Duration: 2 hours
- New media and social interactions – social networking, etc.
- Communication technology and development
- Interrelations between changes in mass communication as a result of new technologies and changes in democratic institutions
After completing this unit, teachers should be able to:
- Analyze the effects of digital communication on the social and political life of a society
- Describe the use of one or two forms of new media to share knowledge and information on a current issue in society
- Evaluate how new media are used in mass communication and the impact democratic institutions and processes in society
PEDAGOGICAL APPROACHES and ACTIVITIES
Research and class discussion: Trainees undertake small-scale research to evaluate the impact of digital communication technologies on development; this should include learning about the media platforms used in their country and how the media present their country to the outside world. Trainees should visit their country’s website and discuss in groups how the country is being projected and how it compares with neighbouring countries. They should list other features they would like included in the image of their country shown to the outside world. A class discussion should be used to discuss the findings.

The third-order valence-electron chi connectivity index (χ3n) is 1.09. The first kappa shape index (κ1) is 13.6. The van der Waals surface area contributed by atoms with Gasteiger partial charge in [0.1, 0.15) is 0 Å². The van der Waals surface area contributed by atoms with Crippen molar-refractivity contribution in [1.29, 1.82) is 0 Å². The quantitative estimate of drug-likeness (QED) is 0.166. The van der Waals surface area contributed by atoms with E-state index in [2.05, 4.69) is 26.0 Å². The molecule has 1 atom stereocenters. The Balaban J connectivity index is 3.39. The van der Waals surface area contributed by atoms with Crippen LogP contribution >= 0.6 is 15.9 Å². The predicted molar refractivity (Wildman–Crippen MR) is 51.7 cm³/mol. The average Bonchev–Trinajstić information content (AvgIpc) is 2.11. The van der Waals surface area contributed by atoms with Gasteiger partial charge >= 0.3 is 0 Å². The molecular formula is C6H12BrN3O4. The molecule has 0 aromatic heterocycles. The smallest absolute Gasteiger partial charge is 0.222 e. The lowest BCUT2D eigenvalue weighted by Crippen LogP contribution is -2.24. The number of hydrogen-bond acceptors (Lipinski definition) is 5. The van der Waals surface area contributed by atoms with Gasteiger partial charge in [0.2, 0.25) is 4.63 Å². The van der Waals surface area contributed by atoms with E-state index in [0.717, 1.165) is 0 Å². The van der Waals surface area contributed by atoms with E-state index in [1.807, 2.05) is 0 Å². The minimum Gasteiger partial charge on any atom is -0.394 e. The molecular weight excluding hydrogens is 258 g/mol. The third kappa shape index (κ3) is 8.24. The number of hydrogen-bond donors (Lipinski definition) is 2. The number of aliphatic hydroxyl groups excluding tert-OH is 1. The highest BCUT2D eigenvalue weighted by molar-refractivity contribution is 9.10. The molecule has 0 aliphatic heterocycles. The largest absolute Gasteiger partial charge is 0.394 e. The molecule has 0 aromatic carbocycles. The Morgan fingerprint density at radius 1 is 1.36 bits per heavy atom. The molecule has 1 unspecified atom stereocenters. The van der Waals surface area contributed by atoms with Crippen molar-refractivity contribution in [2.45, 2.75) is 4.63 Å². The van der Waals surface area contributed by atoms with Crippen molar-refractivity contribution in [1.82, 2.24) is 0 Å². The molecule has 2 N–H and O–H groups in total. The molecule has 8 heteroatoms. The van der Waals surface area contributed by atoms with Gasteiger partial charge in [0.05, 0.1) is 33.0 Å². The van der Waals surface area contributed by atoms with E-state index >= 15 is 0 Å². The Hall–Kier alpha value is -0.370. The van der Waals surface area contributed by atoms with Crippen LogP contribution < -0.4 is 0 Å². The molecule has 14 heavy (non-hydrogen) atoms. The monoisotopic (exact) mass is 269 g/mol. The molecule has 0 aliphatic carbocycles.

Survey and group presentation: Trainees carry out a small-scale survey to investigate the impact of traditional mass communications and new media (e.g. community radio; private, regional and national newspapers; and the Internet) on audience participation in a social, economic or political debate. Examples of topics for the survey could be HIV/AIDS education, or social justice for minority groups. In particular, it might be worth focusing on the role of mobile phones and social networking applications (e.g. Facebook and Twitter), as tools to mobilize groups. More generally, trainees could discuss: Who are the media owners? Who creates the messages, and what is the key message being conveyed? What audiences do they attempt to reach and why do they target them? Who are their sponsors/investors, and what would they do differently? How do traditional and online media vary in this respect?
Class discussion: The tutor should lead a general class discussion on which of the new media are used predominantly in the trainees’ environment: the Internet, mobile technologies (e.g. SMS and smart phones applications), digital TV, digital radio, computer games/online games (e.g. virtual reality games, such as SIMS). The discussion should explore the advantages and disadvantages of these new media. Before this activity, trainees should carry out interviews, possibly in both rural and urban communities, on the use of mobile phones. From these interviews, they should present to the class what they see as the impact of mobile phones on users’ social, economic and political lives.